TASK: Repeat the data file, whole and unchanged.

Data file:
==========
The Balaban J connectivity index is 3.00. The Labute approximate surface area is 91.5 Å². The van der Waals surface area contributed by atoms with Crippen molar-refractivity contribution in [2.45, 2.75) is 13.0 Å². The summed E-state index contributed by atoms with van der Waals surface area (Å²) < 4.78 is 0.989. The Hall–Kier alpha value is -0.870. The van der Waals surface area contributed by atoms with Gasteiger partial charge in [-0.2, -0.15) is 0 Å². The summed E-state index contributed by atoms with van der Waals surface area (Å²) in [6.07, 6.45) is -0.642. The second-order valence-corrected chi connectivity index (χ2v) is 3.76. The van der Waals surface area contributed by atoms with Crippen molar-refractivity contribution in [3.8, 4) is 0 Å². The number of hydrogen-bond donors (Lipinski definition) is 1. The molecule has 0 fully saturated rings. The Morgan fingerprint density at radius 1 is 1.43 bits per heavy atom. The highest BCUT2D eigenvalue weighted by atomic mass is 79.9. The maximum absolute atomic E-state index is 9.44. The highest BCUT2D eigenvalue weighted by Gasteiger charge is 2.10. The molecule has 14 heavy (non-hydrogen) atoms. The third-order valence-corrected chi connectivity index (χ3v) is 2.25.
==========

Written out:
The Balaban J connectivity index is 3.00. The Labute approximate surface area is 91.5 Å². The van der Waals surface area contributed by atoms with Crippen molar-refractivity contribution in [2.45, 2.75) is 13.0 Å². The summed E-state index contributed by atoms with van der Waals surface area (Å²) < 4.78 is 0.989. The Hall–Kier alpha value is -0.870. The van der Waals surface area contributed by atoms with Gasteiger partial charge in [-0.2, -0.15) is 0 Å². The summed E-state index contributed by atoms with van der Waals surface area (Å²) in [6.07, 6.45) is -0.642. The second-order valence-corrected chi connectivity index (χ2v) is 3.76. The van der Waals surface area contributed by atoms with Crippen molar-refractivity contribution in [3.8, 4) is 0 Å². The number of hydrogen-bond donors (Lipinski definition) is 1. The molecule has 0 fully saturated rings. The Morgan fingerprint density at radius 1 is 1.43 bits per heavy atom. The highest BCUT2D eigenvalue weighted by atomic mass is 79.9. The maximum absolute atomic E-state index is 9.44. The highest BCUT2D eigenvalue weighted by Gasteiger charge is 2.10. The molecule has 14 heavy (non-hydrogen) atoms. The third-order valence-corrected chi connectivity index (χ3v) is 2.25.